[Vision2020] Caturday (June 30, 2018)
moscowcares at moscow.com
Sat Jun 30 05:31:46 PDT 2018
Barn cats have a new place to call home on Caturday.
Courtesy of the Spokesman-Review (Spokane, Washington) at:
Bungalow is the cat’s meow: SCRAPS’ ‘working’ felines have a new place to call home
The barn cats at the Spokane County Regional Animal Protection Service have a new bungalow to call their own – complete with perches, catwalks and lots of places to hide.
The “working” cats, who are typically unsocialized feral cats, live together in a new building measuring 12 feet by 12 feet nestled among the trees behind the dog walking area.
“The kitties really seem to be enjoying it,” said SCRAPS director Lindsey Soffes.
There are three cats living in the bungalow and another three are finishing their time in quarantine before moving in. The shelter usually has between three and 15 working cats, though there were 25 in residence when volunteers began building the bungalow a few weeks ago.
“It seems like they come in waves,” Soffes said.
The building is simple and has walls of lumber and wire with 2-by-4-inch openings. Boards have been laid across the sturdy rafters to give the cats additional perches. Two cat trees are placed in corners and small hiding boxes sit along the back wall.
Some cats like to go up high while others like to hide down low, she said.
“It’s really personality specific,” she said.
There haven’t been any cat fights despite the communal living. When the cats were first released into the bungalow they would often huddle in pairs or groups, Soffes said.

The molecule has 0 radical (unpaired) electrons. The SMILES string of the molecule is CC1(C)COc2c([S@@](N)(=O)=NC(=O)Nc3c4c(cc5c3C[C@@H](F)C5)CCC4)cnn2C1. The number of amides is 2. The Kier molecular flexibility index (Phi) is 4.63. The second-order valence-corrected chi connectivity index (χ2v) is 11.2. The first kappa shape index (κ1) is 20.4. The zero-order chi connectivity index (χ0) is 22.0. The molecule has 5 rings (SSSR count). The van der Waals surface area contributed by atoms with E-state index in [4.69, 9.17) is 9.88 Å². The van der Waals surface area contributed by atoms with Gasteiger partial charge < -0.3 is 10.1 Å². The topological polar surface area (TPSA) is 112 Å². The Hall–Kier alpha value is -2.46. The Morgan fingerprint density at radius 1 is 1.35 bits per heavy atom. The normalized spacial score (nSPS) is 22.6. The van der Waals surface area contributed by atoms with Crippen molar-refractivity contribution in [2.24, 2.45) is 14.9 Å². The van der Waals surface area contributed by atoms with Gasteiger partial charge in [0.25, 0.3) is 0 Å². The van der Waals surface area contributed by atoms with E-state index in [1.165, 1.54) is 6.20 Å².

During a recent visit to the bungalow one black cat sat on one of the boards in the rafters, another was curled up in a section of one of the cat trees. The ear of the third was just visible from behind another rafter. They didn’t try to run or hide but kept their distance.
“They live among people,” Soffes said. “They just like to be free.”
Several bowls of food and water are placed around the small building. The cats get wet food at night, Soffes said.
“They’re really the least picky eaters around,” she said.
Soffes heard about a similar bungalow created by Austin Pets Alive in Texas and wanted to replicate it for her barn cats.
“She had the idea of having one at SCRAPS,” said animal protection officer Ted Adams, who headed the project. “We just started the ball rolling.”
Adams recruited friends and family to help in the effort. Money for the project was collected during an April fundraiser. Adams donated his time and some of the materials “even though he won’t tell me how much,” Soffes said.
Ziggy’s donated the materials at cost, Adams said.
“It was a good partnership,” he said.
When the weather gets colder Adams will install sliding plywood panel walls that can be moved into place easily. Insulated cat houses will also be added.
“These guys are outdoor kitties so they’re used to living outside,” Soffes said.
The bungalow is a big step up from the quarantine room where they used to be housed, she said.
“They were having to wait in cages,” she said. “That was so stressful to them.”
The feral cats are usually trapped by animal protection officers or members of the public. They are spayed or neutered, vaccinated and given an exam by a veterinarian when they arrive. They are adopted out as barn cats, though some have also gone to warehouses and shops, Soffes said.
“There’s a decent demand,” she said. “We’re able to place all our barn cats. Sometimes it takes longer depending on the season. They trade their really refined mousing skills for food, water and shelter.”
Barn cat owners should expect to feed the cats even if they are catching mice. Soffes said it’s best to get two cats at once so they’re more likely to stick together and stick around.
Adams said he’s glad the project turned out so well.
“It’s great,” he said. “You come out here and sit. You have the breeze coming through. This was worth the sleepless nights.”
Soffes said she’s pleased she can help an underserved part of the pet population.
“We really want to save every one we can,” she said. “This is a big step for us.”
The barn cats at the Spokane County Regional Animal Protection Service have a new bungalow nestled among the trees behind the dog-walking area.
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